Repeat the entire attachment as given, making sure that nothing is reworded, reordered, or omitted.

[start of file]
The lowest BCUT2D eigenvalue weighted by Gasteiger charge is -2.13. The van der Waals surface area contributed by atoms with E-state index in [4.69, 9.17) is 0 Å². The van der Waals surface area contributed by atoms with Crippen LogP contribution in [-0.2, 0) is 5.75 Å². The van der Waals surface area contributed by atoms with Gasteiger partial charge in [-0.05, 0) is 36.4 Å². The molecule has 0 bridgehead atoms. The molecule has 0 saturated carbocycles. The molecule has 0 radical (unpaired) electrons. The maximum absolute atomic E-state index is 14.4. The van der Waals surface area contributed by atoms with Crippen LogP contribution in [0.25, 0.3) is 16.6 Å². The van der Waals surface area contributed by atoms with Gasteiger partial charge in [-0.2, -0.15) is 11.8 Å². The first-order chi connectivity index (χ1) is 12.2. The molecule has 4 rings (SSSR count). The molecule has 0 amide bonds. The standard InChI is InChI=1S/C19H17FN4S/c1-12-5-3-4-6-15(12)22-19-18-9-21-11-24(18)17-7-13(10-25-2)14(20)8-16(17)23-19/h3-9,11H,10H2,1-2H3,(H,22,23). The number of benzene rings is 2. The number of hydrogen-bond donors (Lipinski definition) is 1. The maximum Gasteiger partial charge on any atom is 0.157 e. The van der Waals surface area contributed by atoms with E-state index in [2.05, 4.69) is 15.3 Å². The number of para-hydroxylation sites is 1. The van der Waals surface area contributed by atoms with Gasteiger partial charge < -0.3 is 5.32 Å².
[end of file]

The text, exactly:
The lowest BCUT2D eigenvalue weighted by Gasteiger charge is -2.13. The van der Waals surface area contributed by atoms with E-state index in [4.69, 9.17) is 0 Å². The van der Waals surface area contributed by atoms with Crippen LogP contribution in [-0.2, 0) is 5.75 Å². The van der Waals surface area contributed by atoms with Gasteiger partial charge in [-0.05, 0) is 36.4 Å². The molecule has 0 bridgehead atoms. The molecule has 0 saturated carbocycles. The molecule has 0 radical (unpaired) electrons. The maximum absolute atomic E-state index is 14.4. The van der Waals surface area contributed by atoms with Crippen LogP contribution in [0.25, 0.3) is 16.6 Å². The van der Waals surface area contributed by atoms with Gasteiger partial charge in [-0.2, -0.15) is 11.8 Å². The first-order chi connectivity index (χ1) is 12.2. The molecule has 4 rings (SSSR count). The molecule has 0 amide bonds. The standard InChI is InChI=1S/C19H17FN4S/c1-12-5-3-4-6-15(12)22-19-18-9-21-11-24(18)17-7-13(10-25-2)14(20)8-16(17)23-19/h3-9,11H,10H2,1-2H3,(H,22,23). The number of benzene rings is 2. The number of hydrogen-bond donors (Lipinski definition) is 1. The maximum Gasteiger partial charge on any atom is 0.157 e. The van der Waals surface area contributed by atoms with E-state index in [2.05, 4.69) is 15.3 Å². The number of para-hydroxylation sites is 1. The van der Waals surface area contributed by atoms with Gasteiger partial charge < -0.3 is 5.32 Å².